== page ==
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New bankruptcy law will help restore balance

Editor's note: The Bankruptcy Abuse Prevention and Consumer Protection Act of 2005 has passed the U. S. Senate and House of Representatives and is expected to be signed by the President soon. The legislation would change existing bankruptcy law to make it more difficult to qualify for bankruptcy protection. Bankrate asked columnist Steve Bucci, president of Consumer Credit Counseling Service of Southern New England, for his views on how the bankruptcy reform will affect consumers. Bucci is also founder of the Center for Personal Financial Education, an educational resource and research center devoted to increasing financial literacy. The center is a joint venture with the University of Rhode Island.

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As someone with more than a decade of experience dealing with debt issues in real-life scenarios, I feel it's important to help readers understand how the legislation may affect their ability to seek relief from their debts by filing bankruptcy.

There are a number of conflicting opinions in the media about whether the reform is hurting this group or helping that one. Given the wide variety of political motives and points of view, it can all sound very confusing. So, what does it really mean to people who have to work for a living and live with the consequences of their actions? Here's my take:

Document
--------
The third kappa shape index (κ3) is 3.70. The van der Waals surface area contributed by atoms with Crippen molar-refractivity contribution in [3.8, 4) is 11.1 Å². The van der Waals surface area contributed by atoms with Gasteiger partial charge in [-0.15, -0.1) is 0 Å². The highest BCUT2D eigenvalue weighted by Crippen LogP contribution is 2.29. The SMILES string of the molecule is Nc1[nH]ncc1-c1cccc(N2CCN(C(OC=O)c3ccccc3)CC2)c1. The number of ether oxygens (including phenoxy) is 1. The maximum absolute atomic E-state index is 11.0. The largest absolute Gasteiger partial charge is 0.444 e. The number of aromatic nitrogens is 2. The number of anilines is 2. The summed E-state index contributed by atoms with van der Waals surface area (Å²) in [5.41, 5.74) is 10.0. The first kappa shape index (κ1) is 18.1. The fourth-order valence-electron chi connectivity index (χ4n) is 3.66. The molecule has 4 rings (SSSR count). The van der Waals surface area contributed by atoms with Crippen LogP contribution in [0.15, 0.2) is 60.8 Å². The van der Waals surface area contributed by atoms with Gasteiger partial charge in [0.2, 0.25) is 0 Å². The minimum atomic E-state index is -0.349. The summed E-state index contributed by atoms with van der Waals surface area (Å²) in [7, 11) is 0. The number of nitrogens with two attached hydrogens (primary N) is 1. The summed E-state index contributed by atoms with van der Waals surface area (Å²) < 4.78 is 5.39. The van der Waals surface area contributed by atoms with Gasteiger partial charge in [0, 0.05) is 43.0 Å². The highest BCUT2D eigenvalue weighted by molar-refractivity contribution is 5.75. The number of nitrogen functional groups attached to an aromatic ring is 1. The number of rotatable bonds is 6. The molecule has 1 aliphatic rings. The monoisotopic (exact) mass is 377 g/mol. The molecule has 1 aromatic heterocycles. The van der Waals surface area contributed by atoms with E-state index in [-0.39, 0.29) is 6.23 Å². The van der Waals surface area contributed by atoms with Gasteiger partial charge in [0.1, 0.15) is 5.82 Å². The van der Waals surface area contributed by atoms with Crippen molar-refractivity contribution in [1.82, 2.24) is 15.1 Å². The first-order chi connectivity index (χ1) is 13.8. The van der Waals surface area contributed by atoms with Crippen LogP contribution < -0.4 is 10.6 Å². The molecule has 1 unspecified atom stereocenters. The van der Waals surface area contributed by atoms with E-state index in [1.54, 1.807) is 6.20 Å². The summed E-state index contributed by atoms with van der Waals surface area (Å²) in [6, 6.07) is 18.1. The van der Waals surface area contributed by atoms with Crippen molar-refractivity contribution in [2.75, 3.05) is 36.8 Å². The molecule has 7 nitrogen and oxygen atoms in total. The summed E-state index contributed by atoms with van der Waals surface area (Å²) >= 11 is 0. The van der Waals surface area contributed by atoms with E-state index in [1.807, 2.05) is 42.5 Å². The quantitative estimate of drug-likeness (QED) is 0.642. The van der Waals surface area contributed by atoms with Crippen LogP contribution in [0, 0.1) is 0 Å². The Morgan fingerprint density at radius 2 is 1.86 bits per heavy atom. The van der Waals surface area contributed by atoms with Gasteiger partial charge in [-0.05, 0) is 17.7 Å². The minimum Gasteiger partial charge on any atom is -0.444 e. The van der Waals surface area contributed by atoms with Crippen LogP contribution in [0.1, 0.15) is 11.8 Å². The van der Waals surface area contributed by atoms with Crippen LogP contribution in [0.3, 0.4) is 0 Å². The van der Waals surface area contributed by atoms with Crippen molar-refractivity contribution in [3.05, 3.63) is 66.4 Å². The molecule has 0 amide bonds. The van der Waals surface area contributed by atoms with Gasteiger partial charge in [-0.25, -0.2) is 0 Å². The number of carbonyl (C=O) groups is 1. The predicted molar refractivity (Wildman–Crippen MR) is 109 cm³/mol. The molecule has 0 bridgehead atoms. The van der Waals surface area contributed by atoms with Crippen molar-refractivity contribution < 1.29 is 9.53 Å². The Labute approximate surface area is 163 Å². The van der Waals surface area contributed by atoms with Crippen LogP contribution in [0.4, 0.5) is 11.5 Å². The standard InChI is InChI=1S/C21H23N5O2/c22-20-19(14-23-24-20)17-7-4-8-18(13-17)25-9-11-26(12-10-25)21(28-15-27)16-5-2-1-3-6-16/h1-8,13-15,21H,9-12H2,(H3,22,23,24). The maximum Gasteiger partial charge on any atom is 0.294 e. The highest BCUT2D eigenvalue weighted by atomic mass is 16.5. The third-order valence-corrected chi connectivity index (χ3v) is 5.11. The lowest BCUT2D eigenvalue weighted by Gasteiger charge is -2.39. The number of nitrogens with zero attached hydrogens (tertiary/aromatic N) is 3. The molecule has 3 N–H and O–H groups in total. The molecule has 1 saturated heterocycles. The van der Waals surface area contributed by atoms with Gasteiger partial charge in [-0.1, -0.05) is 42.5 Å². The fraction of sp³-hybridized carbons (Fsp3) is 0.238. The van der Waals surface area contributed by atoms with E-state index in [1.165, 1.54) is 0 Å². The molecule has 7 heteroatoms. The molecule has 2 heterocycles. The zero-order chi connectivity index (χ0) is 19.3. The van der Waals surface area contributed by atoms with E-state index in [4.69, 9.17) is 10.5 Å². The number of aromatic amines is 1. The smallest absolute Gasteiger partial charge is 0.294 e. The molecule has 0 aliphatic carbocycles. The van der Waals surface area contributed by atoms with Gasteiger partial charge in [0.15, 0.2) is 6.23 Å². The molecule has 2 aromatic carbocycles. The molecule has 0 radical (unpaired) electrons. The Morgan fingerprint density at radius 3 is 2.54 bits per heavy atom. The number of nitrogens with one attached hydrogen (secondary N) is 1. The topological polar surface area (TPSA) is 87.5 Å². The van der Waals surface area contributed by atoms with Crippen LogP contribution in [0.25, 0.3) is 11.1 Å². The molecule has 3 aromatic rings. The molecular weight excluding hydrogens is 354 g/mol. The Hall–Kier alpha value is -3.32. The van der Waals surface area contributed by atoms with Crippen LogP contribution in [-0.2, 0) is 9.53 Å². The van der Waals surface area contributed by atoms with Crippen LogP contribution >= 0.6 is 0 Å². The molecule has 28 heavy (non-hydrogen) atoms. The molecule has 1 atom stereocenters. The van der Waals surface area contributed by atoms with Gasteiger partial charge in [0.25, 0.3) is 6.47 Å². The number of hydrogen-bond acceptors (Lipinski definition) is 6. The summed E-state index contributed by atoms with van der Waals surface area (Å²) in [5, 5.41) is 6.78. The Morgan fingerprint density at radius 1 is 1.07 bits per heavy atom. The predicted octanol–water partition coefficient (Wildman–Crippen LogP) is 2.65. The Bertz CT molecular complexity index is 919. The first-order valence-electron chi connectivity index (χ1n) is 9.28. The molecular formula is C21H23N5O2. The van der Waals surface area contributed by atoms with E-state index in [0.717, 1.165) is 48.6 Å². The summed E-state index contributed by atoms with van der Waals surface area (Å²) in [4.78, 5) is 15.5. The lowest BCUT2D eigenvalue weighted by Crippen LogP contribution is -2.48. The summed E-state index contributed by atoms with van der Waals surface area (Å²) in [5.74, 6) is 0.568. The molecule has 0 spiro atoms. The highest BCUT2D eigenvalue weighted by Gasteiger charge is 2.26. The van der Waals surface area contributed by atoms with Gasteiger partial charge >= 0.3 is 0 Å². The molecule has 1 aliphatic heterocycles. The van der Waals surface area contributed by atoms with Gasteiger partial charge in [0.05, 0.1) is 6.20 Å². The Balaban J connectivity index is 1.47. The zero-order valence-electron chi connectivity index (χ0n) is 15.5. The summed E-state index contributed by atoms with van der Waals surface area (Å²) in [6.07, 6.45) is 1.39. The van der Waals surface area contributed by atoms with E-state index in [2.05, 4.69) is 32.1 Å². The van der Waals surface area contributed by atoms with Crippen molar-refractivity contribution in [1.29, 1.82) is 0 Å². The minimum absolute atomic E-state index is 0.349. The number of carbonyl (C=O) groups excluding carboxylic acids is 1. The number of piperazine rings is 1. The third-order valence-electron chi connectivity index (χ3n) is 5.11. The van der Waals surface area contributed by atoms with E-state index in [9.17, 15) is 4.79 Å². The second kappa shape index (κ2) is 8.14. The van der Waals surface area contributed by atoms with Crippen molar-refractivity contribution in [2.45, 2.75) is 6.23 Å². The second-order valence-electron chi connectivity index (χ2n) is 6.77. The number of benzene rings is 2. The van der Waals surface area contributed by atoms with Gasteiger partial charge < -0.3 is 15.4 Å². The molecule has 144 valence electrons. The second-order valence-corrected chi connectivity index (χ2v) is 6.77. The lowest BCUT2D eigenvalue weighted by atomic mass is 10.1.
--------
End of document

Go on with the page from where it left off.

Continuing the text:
The ability to erase debts through bankruptcy is a necessary tool to help those who would otherwise not be able to get out from under their debts. More and more people have taken this route in the past two decades. Personal bankruptcies have increased from 280,000 in 1984 to 1.5 million in 2004. Since 1996, more than one million people each year have received relief from their debts through bankruptcy.

The other side to the story is that for every person who can't meet financial obligations and resorts to bankruptcy, someone else is not getting paid for a good or service provided. In many cases, one person's inability to pay causes us all to have to make up the difference in one way or another. This is part of the social and legal contract we all abide by in the United States.

The bankruptcy reform is designed to prevent abuses of the law, require more people who can afford to do so pay more of their debts and encourage other options of resolving debt problems.

That doesn't sound too bad. Unless you think others are profiting unfairly by leading you into the situation in the first place. However, many of the people who file for bankruptcy do so because of medical bills, job loss or divorce and would not be able to move forward with their financial lives without bankruptcy protection. No one is encouraging people to put themselves in these situations in order to profit from it.

Having said that, I believe bankruptcy should be a person's last resort to help solve financial problems. The positives of erasing debt through bankruptcy must outweigh the financial negatives that come with a bankruptcy on your credit record and the personal sense of failure that comes with not being able to keep your commitments and breaking your word.